Look at this fanciness! Sometimes it’s fun to be French and fancy. And then add sprinkles.
I first made macarons in pastry school, and I remember being surprised and actually a little bit disappointed at just how simple they are to make. I mean, these are macarons. French ones! These dainty little pretties line the windows of the best French bakeries, taunting us Americans, we with our thick crusted pies and face-sized cookies, looking all sloppy and oafish in comparison. Stupide, they say, look at how delicate we are! Look how elegant, how sophisticated! Out of your league, girl.
Five ingredients! All you need. Just some almond flour, some egg whites, some sugar, some cocoa. Yes, there’s some finessing with a pastry bag to conquer, but you’ll do it. You’ll conquer. You’ll carpe the diem. Your friends will ooh and ahh, and you’ll speak some broken french — merci! Oh, les macarons? De rien! — and only you will be the wiser. You and me, I mean. But don’t worry — c’est notre secret.
David Lebovitz’s Chocolate French Macarons
From David Lebovitz
- 1 cup powdered sugar
- ½ cup almond flour
- 3 tablespoons unsweetened Dutch-process cocoa powder
- 2 large egg whites, at room temperature
- 5 tablespoons granulated sugar
- non-pareil sprinkles, for decorating
- raspberry jam and Nutella, for filling
Preheat oven to 350º F.
Line two baking sheets with parchment paper and have a pastry bag with a plain tip (about 1/2-inch, 2 cm) ready.
Use a blender or food processor to finely grind together the powdered sugar with the almond powder and cocoa so there are no lumps.
In the bowl of a standing electric mixer, beat the egg whites until they begin to rise and hold their shape. While whipping, beat in the granulated sugar until very stiff and firm, about 2 minutes.
Carefully fold the dry ingredients, in two batches, into the beaten egg whites with a flexible rubber spatula. When the mixture is just smooth and there are no streaks of egg white, stop folding and scrape the batter into the pastry bag (standing the bag in a tall glass helps if you’re alone).
Pipe the batter on the parchment-lined baking sheets in 1-inch circles (about 1 tablespoon each of batter), evenly spaced one-inch apart. If using sprinkles, add a few now, so they stick to the wet batter.
Rap the baking sheet a few times firmly on the counter top to flatten the macarons, then bake them for 15-18 minutes. Let cool completely then remove from baking sheet.
Spread or pipe a dollop of jam or Nutella on the flat side of half of the macarons; use the other half to complete the little sandwiches. Enjoy the macarons as soon as possible. They will keep for 2-3 days in an airtight container at room temperature.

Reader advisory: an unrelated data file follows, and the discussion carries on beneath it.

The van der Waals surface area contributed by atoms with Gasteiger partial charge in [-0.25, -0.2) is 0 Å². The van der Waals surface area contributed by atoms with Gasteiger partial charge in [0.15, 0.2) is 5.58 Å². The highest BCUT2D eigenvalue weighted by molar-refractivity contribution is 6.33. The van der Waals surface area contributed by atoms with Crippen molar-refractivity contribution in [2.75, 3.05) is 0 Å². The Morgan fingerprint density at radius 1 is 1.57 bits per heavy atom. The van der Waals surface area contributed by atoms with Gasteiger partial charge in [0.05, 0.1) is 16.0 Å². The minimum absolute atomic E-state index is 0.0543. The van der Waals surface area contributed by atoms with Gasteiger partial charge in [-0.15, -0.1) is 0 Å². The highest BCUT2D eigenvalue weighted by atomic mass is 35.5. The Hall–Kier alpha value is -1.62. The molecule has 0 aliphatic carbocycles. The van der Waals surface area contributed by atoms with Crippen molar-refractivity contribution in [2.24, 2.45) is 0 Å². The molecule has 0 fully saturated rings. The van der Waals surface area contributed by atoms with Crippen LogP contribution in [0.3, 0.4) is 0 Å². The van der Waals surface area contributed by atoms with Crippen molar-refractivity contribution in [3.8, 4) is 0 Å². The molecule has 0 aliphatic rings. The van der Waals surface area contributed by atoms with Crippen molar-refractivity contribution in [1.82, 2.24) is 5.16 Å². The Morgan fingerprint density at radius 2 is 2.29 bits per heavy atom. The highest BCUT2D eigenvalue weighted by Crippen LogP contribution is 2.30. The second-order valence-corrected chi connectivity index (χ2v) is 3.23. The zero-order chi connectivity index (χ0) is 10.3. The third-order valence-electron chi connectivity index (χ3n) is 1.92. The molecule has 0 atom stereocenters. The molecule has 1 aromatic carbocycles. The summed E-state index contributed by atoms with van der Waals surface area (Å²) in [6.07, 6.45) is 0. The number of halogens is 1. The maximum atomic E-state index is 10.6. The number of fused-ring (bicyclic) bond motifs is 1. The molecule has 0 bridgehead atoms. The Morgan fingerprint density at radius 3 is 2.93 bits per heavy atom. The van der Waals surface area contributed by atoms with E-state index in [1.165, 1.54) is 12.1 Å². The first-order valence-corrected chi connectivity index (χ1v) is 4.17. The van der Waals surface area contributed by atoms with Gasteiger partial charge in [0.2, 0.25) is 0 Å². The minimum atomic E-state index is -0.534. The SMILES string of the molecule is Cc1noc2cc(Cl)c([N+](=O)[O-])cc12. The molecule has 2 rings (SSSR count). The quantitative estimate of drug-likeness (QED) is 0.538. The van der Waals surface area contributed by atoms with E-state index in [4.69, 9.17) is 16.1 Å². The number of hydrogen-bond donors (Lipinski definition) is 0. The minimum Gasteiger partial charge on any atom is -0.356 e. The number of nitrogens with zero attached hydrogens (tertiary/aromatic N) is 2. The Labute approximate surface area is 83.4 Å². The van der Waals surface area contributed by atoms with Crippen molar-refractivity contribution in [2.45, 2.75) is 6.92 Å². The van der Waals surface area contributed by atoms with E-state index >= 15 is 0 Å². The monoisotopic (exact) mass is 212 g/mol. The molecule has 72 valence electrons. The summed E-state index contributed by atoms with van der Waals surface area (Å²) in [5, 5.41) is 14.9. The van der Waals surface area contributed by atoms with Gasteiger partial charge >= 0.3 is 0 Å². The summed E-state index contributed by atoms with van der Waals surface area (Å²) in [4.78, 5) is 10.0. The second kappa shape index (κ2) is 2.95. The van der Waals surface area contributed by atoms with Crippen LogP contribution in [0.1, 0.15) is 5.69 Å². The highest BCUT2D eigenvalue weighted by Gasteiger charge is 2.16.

Makes about 15 cookies.
you taught me how to do the pastry bag; now i NEED to do it on my own!!! love you, chef Molly! you continue to amaze/delight……….
do it chef jane! xo
The Very Hungry Bookworm
I had NO IDEA that these are so easy to make! I drool over them every time I see them. Now I could drool over them in my own kitchen 🙂 So excited.
Fred @ Savorique
I actually like the shape of those shells. They are uncommon and adorable. However “Enjoy the macarons as soon as possible” I don’t know about that. It is said that macarons are best enjoyed after a few days actually. Pierre Herme himself says so. It gives time to the rather dry shell to absorb some of the flavor and moisture of the “creamy” humid center.
Interesting! I never learned that, but if Monsieur Hermé says so, it’s probably true. Now if only I could summon the willpower to wait…
Those sprinkles make these so much more fun. 🙂
agreed! thanks 🙂
Macarons are the cookie equivalent of sparkly nail polish–you feel like you shouldn’t wear it every day…but why not?
I love this comment.
I am totally making these this weekend!!
Molly these are adorable! I want to hug them first, then eat them. I meant to ask you, is there any reason why one couldn’t make macarons with wheat flour instead of almond? No nut allergies here, just curiosity!
thanks, Cristina! Re: almond vs. wheat flour — wheat flour contains gluten, and almond flour does not. Gluten is a protein that makes breads & baked goods denser/chewier, so, though I’ve never made macarons with wheat flour before, I don’t think I’d want to, for fear of losing that classically delicate, light and crispy shelled texture of these little guys. If you do try substituting wheat flour, though, please let me know how they turn out!
Hi Molly, is it possible to make these without a standard mixer and whipping by hand instead? I’m still in the process of moving and don’t have a mixer yet, but I really want to make these!
Hi Emily! It is possible, though much more difficult, to make them by hand. Just requires a lot of elbow grease — you can do it!